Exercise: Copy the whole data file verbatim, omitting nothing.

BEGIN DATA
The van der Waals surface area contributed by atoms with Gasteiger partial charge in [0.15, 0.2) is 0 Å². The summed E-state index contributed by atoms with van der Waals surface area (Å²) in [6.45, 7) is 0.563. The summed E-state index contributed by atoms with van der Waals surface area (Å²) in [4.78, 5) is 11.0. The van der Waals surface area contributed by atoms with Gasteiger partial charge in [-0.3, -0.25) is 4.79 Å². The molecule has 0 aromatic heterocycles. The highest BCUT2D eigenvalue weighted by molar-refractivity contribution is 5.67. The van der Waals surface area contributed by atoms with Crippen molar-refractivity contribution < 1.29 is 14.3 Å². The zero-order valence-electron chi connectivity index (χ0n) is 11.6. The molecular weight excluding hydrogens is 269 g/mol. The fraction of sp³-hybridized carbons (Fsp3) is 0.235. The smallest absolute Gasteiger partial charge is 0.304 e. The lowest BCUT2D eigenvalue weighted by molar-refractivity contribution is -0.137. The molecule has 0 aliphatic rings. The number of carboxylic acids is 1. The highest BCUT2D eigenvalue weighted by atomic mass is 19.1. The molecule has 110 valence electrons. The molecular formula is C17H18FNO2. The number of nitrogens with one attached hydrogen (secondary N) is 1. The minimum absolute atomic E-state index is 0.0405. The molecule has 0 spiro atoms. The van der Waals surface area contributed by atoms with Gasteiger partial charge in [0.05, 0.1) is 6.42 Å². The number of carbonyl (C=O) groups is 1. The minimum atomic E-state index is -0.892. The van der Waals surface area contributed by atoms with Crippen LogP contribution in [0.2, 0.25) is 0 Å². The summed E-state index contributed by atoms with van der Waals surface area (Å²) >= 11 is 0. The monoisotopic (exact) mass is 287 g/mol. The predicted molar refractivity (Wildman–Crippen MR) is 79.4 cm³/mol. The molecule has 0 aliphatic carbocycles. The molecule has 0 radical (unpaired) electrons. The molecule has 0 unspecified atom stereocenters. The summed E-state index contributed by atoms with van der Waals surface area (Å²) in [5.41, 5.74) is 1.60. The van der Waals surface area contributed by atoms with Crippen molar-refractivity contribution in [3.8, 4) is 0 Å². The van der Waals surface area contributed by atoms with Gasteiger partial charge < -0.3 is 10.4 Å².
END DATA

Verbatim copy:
The van der Waals surface area contributed by atoms with Gasteiger partial charge in [0.15, 0.2) is 0 Å². The summed E-state index contributed by atoms with van der Waals surface area (Å²) in [6.45, 7) is 0.563. The summed E-state index contributed by atoms with van der Waals surface area (Å²) in [4.78, 5) is 11.0. The van der Waals surface area contributed by atoms with Gasteiger partial charge in [-0.3, -0.25) is 4.79 Å². The molecule has 0 aromatic heterocycles. The highest BCUT2D eigenvalue weighted by molar-refractivity contribution is 5.67. The van der Waals surface area contributed by atoms with Crippen molar-refractivity contribution < 1.29 is 14.3 Å². The zero-order valence-electron chi connectivity index (χ0n) is 11.6. The molecular weight excluding hydrogens is 269 g/mol. The fraction of sp³-hybridized carbons (Fsp3) is 0.235. The smallest absolute Gasteiger partial charge is 0.304 e. The lowest BCUT2D eigenvalue weighted by molar-refractivity contribution is -0.137. The molecule has 0 aliphatic rings. The number of carboxylic acids is 1. The highest BCUT2D eigenvalue weighted by atomic mass is 19.1. The molecule has 110 valence electrons. The molecular formula is C17H18FNO2. The number of nitrogens with one attached hydrogen (secondary N) is 1. The minimum absolute atomic E-state index is 0.0405. The molecule has 0 spiro atoms. The van der Waals surface area contributed by atoms with Gasteiger partial charge in [0.05, 0.1) is 6.42 Å². The number of carbonyl (C=O) groups is 1. The minimum atomic E-state index is -0.892. The van der Waals surface area contributed by atoms with Crippen LogP contribution in [0.2, 0.25) is 0 Å². The summed E-state index contributed by atoms with van der Waals surface area (Å²) >= 11 is 0. The monoisotopic (exact) mass is 287 g/mol. The predicted molar refractivity (Wildman–Crippen MR) is 79.4 cm³/mol. The molecule has 0 aliphatic carbocycles. The molecule has 0 radical (unpaired) electrons. The molecule has 0 unspecified atom stereocenters. The summed E-state index contributed by atoms with van der Waals surface area (Å²) in [5.41, 5.74) is 1.60. The van der Waals surface area contributed by atoms with Crippen molar-refractivity contribution in [3.8, 4) is 0 Å². The van der Waals surface area contributed by atoms with Gasteiger partial charge < -0.3 is 10.4 Å².